When Romanus III was found dead in his bath on April 11, 1034, some speculated that Zoe and Michael were responsible. Shockingly, Zoe married Michael, after which — that same day — he became the Emperor Michael IV (1034 to 1041).

Having himself been the beneficiary of Zoe’s loose behavior, Michael IV was inclined to restrict her to the gynaeceum, and he shared his authority with one of his brothers, John, a eunuch. When Michael IV’s health began to fail, John forced Zoe to adopt one of the emperor’s nephews. The young man, known to history as Michael V, was made Caesar, and when Michael IV died on Dec. 10, 1041, the nephew was hailed emperor.

Ungratefully, Michael V soon banished Zoe and John, and established himself as sole emperor. This backfired instantly, however, and the day after her banishment, Zoe was restored, this time as co-empress with her sister, Theodora. Michael V was deposed, blinded, castrated, and sent to a monastery.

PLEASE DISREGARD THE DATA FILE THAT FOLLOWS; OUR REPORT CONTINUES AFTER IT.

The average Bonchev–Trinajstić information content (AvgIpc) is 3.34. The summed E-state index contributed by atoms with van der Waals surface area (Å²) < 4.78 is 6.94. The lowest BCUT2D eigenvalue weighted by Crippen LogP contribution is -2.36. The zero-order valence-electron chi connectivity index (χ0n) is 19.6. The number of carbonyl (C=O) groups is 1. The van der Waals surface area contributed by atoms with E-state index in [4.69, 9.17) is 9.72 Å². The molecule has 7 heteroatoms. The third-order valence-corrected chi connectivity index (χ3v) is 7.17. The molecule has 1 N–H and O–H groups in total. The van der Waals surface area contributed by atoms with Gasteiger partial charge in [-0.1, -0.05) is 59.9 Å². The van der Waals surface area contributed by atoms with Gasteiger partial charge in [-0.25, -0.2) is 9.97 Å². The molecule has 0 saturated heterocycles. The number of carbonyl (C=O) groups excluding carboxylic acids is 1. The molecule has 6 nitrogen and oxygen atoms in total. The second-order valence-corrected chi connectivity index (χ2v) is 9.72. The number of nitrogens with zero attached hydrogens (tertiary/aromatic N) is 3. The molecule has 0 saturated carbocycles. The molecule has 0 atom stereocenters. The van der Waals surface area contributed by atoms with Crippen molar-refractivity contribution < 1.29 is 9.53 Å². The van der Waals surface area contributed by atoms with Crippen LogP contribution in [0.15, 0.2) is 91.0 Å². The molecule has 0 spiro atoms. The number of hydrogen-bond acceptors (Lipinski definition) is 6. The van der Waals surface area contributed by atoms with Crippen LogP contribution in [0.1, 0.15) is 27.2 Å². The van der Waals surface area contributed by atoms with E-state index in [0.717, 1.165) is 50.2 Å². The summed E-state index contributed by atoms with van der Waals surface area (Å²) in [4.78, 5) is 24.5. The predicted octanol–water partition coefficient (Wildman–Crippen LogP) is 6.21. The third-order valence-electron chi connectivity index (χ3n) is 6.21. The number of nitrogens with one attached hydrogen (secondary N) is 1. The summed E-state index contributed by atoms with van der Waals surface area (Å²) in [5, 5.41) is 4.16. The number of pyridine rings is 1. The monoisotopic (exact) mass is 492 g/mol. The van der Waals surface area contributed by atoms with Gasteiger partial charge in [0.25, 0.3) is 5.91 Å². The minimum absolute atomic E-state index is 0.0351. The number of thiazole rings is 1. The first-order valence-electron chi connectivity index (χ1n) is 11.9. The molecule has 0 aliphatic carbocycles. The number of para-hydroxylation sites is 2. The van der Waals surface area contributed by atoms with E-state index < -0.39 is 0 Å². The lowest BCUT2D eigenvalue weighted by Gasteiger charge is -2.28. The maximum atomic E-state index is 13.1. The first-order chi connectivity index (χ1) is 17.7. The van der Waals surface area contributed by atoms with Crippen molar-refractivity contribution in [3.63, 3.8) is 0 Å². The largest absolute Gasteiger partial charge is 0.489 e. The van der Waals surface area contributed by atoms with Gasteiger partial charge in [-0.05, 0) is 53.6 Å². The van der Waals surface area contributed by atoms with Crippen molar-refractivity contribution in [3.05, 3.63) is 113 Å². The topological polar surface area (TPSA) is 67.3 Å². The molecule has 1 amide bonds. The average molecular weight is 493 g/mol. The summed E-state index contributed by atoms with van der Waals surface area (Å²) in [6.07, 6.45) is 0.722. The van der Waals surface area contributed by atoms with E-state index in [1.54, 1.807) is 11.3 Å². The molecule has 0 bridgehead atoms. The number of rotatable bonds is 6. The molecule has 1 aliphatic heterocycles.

After these dramatic events there no longer was an emperor in the Byzantine world, which was now co-ruled by the Empresses Zoe and Theodora. Though Theodora had greatly resisted being crowned, once in place she took her duties seriously and begun to upstage her sister, giving rise to factions within the palace.

Zoe resented having to take her new responsibilities seriously, yet she refused to allow Theodora the prestige she was gaining with her dedicated service. Thus, Zoe sought to resolve the problem by marrying again. 

Her first two attempts failed — the first by way of rejection, the second because her candidate died mysteriously just days before the wedding. Her next choice was a noble, charming widower named Constantine who she had known intimately, and who had been exiled for that reason by her second husband, Michael IV.

For both Zoe and Constantine, this would be a third marriage, the maximum allowed by the Orthodox Church. After Constantine was recalled from exile, the two were married, and the Byzantine world had a new emperor, Constantine IX (1042 to 1055). Consequently, Theodora now assumed a subordinate status.

An odd arrangement